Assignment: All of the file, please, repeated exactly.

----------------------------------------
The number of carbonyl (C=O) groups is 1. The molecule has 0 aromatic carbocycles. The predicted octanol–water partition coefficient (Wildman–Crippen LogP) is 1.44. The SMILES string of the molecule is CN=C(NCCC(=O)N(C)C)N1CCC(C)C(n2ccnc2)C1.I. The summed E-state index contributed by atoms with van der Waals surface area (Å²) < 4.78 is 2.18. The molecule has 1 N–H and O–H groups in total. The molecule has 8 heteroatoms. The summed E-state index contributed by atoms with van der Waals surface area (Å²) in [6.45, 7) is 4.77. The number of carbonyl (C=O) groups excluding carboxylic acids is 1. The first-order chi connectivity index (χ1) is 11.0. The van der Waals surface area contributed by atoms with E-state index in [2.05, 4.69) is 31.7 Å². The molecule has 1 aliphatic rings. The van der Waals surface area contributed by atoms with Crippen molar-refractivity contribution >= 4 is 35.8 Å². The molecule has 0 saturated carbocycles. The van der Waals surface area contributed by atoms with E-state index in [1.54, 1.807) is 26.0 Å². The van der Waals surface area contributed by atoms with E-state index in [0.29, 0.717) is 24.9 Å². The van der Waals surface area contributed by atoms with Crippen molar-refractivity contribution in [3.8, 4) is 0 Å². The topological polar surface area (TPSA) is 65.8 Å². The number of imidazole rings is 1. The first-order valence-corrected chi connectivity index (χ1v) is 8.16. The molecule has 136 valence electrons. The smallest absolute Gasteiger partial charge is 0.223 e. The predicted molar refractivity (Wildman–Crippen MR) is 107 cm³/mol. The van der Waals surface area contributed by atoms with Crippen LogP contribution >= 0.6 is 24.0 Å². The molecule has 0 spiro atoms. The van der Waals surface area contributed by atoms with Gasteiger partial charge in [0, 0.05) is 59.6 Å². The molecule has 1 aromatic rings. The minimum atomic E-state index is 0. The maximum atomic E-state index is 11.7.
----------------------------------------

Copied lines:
The number of carbonyl (C=O) groups is 1. The molecule has 0 aromatic carbocycles. The predicted octanol–water partition coefficient (Wildman–Crippen LogP) is 1.44. The SMILES string of the molecule is CN=C(NCCC(=O)N(C)C)N1CCC(C)C(n2ccnc2)C1.I. The summed E-state index contributed by atoms with van der Waals surface area (Å²) < 4.78 is 2.18. The molecule has 1 N–H and O–H groups in total. The molecule has 8 heteroatoms. The summed E-state index contributed by atoms with van der Waals surface area (Å²) in [6.45, 7) is 4.77. The number of carbonyl (C=O) groups excluding carboxylic acids is 1. The first-order chi connectivity index (χ1) is 11.0. The van der Waals surface area contributed by atoms with E-state index in [2.05, 4.69) is 31.7 Å². The molecule has 1 aliphatic rings. The van der Waals surface area contributed by atoms with Crippen molar-refractivity contribution >= 4 is 35.8 Å². The molecule has 0 saturated carbocycles. The van der Waals surface area contributed by atoms with E-state index in [1.54, 1.807) is 26.0 Å². The van der Waals surface area contributed by atoms with E-state index in [0.29, 0.717) is 24.9 Å². The van der Waals surface area contributed by atoms with Crippen molar-refractivity contribution in [3.8, 4) is 0 Å². The topological polar surface area (TPSA) is 65.8 Å². The number of imidazole rings is 1. The first-order valence-corrected chi connectivity index (χ1v) is 8.16. The molecule has 136 valence electrons. The smallest absolute Gasteiger partial charge is 0.223 e. The predicted molar refractivity (Wildman–Crippen MR) is 107 cm³/mol. The van der Waals surface area contributed by atoms with Crippen LogP contribution >= 0.6 is 24.0 Å². The molecule has 0 spiro atoms. The van der Waals surface area contributed by atoms with Gasteiger partial charge in [0, 0.05) is 59.6 Å². The molecule has 1 aromatic rings. The minimum atomic E-state index is 0. The maximum atomic E-state index is 11.7.